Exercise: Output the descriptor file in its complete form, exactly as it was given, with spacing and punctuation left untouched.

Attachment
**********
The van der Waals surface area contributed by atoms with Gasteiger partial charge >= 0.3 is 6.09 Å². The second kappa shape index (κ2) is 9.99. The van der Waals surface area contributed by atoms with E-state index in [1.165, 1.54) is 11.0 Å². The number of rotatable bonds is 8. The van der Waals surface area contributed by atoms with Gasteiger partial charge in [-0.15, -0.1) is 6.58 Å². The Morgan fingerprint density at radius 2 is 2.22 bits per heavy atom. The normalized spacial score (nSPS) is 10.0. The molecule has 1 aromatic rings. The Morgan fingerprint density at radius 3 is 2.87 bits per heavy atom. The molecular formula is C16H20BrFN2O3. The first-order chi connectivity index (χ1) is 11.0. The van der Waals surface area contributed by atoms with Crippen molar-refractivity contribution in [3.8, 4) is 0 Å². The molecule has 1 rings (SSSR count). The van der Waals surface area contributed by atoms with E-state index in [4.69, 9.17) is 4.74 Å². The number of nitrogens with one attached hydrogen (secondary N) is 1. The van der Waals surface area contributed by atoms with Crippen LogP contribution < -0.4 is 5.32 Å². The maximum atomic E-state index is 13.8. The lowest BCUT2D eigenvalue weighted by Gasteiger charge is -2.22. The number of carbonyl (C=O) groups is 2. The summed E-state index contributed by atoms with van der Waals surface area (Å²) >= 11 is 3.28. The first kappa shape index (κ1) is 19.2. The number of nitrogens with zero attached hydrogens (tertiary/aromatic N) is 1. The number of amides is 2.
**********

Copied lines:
The van der Waals surface area contributed by atoms with Gasteiger partial charge >= 0.3 is 6.09 Å². The second kappa shape index (κ2) is 9.99. The van der Waals surface area contributed by atoms with E-state index in [1.165, 1.54) is 11.0 Å². The number of rotatable bonds is 8. The van der Waals surface area contributed by atoms with Gasteiger partial charge in [-0.15, -0.1) is 6.58 Å². The Morgan fingerprint density at radius 2 is 2.22 bits per heavy atom. The normalized spacial score (nSPS) is 10.0. The molecule has 1 aromatic rings. The Morgan fingerprint density at radius 3 is 2.87 bits per heavy atom. The molecular formula is C16H20BrFN2O3. The first-order chi connectivity index (χ1) is 11.0. The van der Waals surface area contributed by atoms with Crippen molar-refractivity contribution in [3.8, 4) is 0 Å². The molecule has 1 rings (SSSR count). The van der Waals surface area contributed by atoms with E-state index in [4.69, 9.17) is 4.74 Å². The number of nitrogens with one attached hydrogen (secondary N) is 1. The van der Waals surface area contributed by atoms with Crippen LogP contribution < -0.4 is 5.32 Å². The maximum atomic E-state index is 13.8. The lowest BCUT2D eigenvalue weighted by Gasteiger charge is -2.22. The number of carbonyl (C=O) groups is 2. The summed E-state index contributed by atoms with van der Waals surface area (Å²) >= 11 is 3.28. The first kappa shape index (κ1) is 19.2. The number of nitrogens with zero attached hydrogens (tertiary/aromatic N) is 1. The number of amides is 2.